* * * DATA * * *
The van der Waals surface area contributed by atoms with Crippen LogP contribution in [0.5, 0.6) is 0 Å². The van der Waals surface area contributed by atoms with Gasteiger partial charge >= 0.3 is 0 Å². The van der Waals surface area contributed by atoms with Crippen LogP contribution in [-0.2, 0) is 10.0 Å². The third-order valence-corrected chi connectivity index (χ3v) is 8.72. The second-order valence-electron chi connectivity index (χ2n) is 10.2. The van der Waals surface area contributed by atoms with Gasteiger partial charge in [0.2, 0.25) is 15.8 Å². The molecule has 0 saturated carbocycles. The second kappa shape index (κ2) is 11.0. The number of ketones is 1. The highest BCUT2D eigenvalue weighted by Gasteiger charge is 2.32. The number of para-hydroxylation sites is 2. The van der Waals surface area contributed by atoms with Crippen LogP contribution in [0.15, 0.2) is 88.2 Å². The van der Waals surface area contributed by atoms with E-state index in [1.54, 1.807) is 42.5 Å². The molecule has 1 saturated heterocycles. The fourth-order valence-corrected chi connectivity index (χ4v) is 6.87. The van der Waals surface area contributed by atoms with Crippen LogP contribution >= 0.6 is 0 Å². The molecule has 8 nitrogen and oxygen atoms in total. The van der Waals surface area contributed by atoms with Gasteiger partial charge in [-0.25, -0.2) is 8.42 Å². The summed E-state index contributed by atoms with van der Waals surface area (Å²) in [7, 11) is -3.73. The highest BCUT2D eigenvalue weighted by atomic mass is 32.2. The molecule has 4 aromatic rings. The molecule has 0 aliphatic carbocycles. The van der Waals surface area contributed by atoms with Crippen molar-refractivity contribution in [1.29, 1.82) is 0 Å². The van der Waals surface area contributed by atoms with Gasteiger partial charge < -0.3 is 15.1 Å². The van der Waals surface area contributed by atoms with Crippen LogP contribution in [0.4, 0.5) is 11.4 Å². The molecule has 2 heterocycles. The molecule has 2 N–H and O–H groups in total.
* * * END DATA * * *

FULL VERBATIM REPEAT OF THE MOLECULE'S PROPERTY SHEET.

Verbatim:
The van der Waals surface area contributed by atoms with Crippen LogP contribution in [0.5, 0.6) is 0 Å². The van der Waals surface area contributed by atoms with Gasteiger partial charge >= 0.3 is 0 Å². The van der Waals surface area contributed by atoms with Crippen LogP contribution in [-0.2, 0) is 10.0 Å². The third-order valence-corrected chi connectivity index (χ3v) is 8.72. The second-order valence-electron chi connectivity index (χ2n) is 10.2. The van der Waals surface area contributed by atoms with Gasteiger partial charge in [0.2, 0.25) is 15.8 Å². The molecule has 0 saturated carbocycles. The second kappa shape index (κ2) is 11.0. The number of ketones is 1. The highest BCUT2D eigenvalue weighted by Gasteiger charge is 2.32. The number of para-hydroxylation sites is 2. The van der Waals surface area contributed by atoms with Crippen LogP contribution in [0.15, 0.2) is 88.2 Å². The van der Waals surface area contributed by atoms with E-state index in [1.54, 1.807) is 42.5 Å². The molecule has 1 saturated heterocycles. The fourth-order valence-corrected chi connectivity index (χ4v) is 6.87. The van der Waals surface area contributed by atoms with Crippen LogP contribution >= 0.6 is 0 Å². The molecule has 8 nitrogen and oxygen atoms in total. The van der Waals surface area contributed by atoms with Gasteiger partial charge in [-0.25, -0.2) is 8.42 Å². The summed E-state index contributed by atoms with van der Waals surface area (Å²) in [7, 11) is -3.73. The highest BCUT2D eigenvalue weighted by atomic mass is 32.2. The molecule has 4 aromatic rings. The molecule has 0 aliphatic carbocycles. The van der Waals surface area contributed by atoms with Crippen molar-refractivity contribution in [1.29, 1.82) is 0 Å². The van der Waals surface area contributed by atoms with Gasteiger partial charge < -0.3 is 15.1 Å². The van der Waals surface area contributed by atoms with Crippen LogP contribution in [0.4, 0.5) is 11.4 Å². The molecule has 2 heterocycles. The molecule has 2 N–H and O–H groups in total.